My husband, Dan, makes cheese at home as a hobby. After making a few batches, he announced that he was going to the American Cheese Society Conference in Montreal, Canada (2011). He had already read most of the books on making cheese at home, so he was eager to learn more. He looked sleep-deprived when I picked him up at the airport and his hair was unusually messy. As we loaded his bags, I asked, “How was the conference?” At the time, I didn’t realize that the answer to simple question would change my life.
For the next week, Dan didn’t stop talking about his trip to cheese wonderland. In great detail, he explained the process of cheesemaking, from start to finish, and continued citing the names of people he met. He told me where they live and what kind of animals they raise. Cheese talk exhilarated him; it exhausted me—at least, it did at first.
One night during dinner, a typical conversation about our cats transitioned into one about an award-winning cheesemaker from Quebec. Dan said, “Parlons du fromage.” (Let’s talk about cheese.) I rolled my eyes and poured another glass of wine for both of us. I knew that the conversation would be lengthy, so I grabbed a soft cushion, and settled into the chair with my favorite cat, preparing myself for all of the details.
Thirty minutes into a discussion about various types of bacteria, pH testing, and different kinds of vats, I found myself drifting away from the topic. I was much more interested in finding out what fascinated him so much about this new world…and why it captivated his attention. At this point, I wasn’t listening as much as I was wondering how the process of making cheese could turn a normally quiet man to a loquacious one. Two glasses of wine later, I had an epiphany, so I threw up my hands and declared that I was going to find out why he is so obsessed and how it started. “I want to know what happened in Montreal. I want to know why you came back so giddy. Why is making cheese such a big deal?”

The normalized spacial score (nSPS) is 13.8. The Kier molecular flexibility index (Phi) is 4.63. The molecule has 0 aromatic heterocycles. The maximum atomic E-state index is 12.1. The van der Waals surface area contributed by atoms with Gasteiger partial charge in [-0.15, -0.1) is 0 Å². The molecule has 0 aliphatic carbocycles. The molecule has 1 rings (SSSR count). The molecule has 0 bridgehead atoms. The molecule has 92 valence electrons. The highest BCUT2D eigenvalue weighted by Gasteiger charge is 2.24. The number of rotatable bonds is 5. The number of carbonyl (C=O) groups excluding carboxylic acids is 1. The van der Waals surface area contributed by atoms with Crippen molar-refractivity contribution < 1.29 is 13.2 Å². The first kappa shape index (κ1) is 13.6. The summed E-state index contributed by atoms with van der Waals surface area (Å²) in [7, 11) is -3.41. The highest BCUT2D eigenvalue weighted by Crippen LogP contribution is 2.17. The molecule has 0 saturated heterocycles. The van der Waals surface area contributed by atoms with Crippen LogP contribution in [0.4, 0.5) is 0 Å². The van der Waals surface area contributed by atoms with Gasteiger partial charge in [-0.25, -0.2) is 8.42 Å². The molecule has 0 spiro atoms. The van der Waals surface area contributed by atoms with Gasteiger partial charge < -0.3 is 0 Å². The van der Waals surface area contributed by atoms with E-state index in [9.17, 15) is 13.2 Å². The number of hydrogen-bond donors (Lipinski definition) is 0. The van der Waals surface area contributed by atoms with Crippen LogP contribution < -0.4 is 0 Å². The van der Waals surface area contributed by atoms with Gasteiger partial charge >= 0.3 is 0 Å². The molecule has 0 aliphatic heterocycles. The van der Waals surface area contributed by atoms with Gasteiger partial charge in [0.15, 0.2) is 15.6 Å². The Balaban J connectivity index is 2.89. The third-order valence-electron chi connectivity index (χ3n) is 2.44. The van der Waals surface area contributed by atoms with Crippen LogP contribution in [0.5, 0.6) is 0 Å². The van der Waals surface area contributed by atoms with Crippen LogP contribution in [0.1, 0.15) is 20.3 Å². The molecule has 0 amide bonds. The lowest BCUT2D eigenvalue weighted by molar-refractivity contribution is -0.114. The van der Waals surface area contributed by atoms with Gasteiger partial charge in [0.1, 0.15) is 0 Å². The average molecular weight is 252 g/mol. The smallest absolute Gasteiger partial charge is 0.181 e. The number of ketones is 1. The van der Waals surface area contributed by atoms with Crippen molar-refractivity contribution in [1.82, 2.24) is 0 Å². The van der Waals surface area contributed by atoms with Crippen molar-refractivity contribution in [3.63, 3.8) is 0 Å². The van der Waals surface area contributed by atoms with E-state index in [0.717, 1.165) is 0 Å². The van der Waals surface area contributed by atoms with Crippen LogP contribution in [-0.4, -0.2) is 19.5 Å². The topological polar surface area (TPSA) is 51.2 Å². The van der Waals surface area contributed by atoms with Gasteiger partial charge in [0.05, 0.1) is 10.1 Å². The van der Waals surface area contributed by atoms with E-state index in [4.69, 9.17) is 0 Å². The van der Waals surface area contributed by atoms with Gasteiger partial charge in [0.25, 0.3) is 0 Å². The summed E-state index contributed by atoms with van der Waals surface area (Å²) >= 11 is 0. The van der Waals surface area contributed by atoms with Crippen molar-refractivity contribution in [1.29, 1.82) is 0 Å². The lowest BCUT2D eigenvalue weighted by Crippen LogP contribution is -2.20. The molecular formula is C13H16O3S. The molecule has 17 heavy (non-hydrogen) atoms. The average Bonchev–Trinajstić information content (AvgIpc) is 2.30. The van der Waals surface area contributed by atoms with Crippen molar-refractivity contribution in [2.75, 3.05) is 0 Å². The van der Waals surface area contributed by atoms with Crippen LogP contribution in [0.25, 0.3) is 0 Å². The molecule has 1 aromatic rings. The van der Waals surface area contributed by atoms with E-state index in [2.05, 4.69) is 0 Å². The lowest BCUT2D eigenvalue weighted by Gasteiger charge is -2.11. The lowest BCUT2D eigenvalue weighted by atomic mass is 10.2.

The Texas Cheese Tour:
After that lively discussion, many questions swirled around in my head. To quench my thirst for answers, I hit the road. During the next two years, I traveled throughout Texas interviewing dairy farmers, chefs, cheese retailers, cheesemakers, and cheesemongers. Dan wrote the questions for me before each interview, since my knowledge about artisan and farmstead cheese was limited.
Artisan or Artisanal Cheese AND Farmstead Cheese
The word “artisan” or “artisanal” implies that a cheese is produced primarily by hand, in small batches, with particular attention paid to the tradition of the cheesemaker’s art, and thus using as little mechanization as possible in the production of the cheese. Artisan, or artisanal, cheeses may be made from all types of milk and may include various flavorings. In order for a cheese to be classified as “farmstead,” as defined by the American Cheese Society, the cheese must be made with milk from the farmer’s own herd, or flock, on the farm where the animals are raised. Milk used in the production of farmstead cheeses may not be obtained from any outside source.
Farmstead cheeses may be made from all types of milk and may include various flavorings.
(Reference: The American Cheese Society www.cheesesociety.org)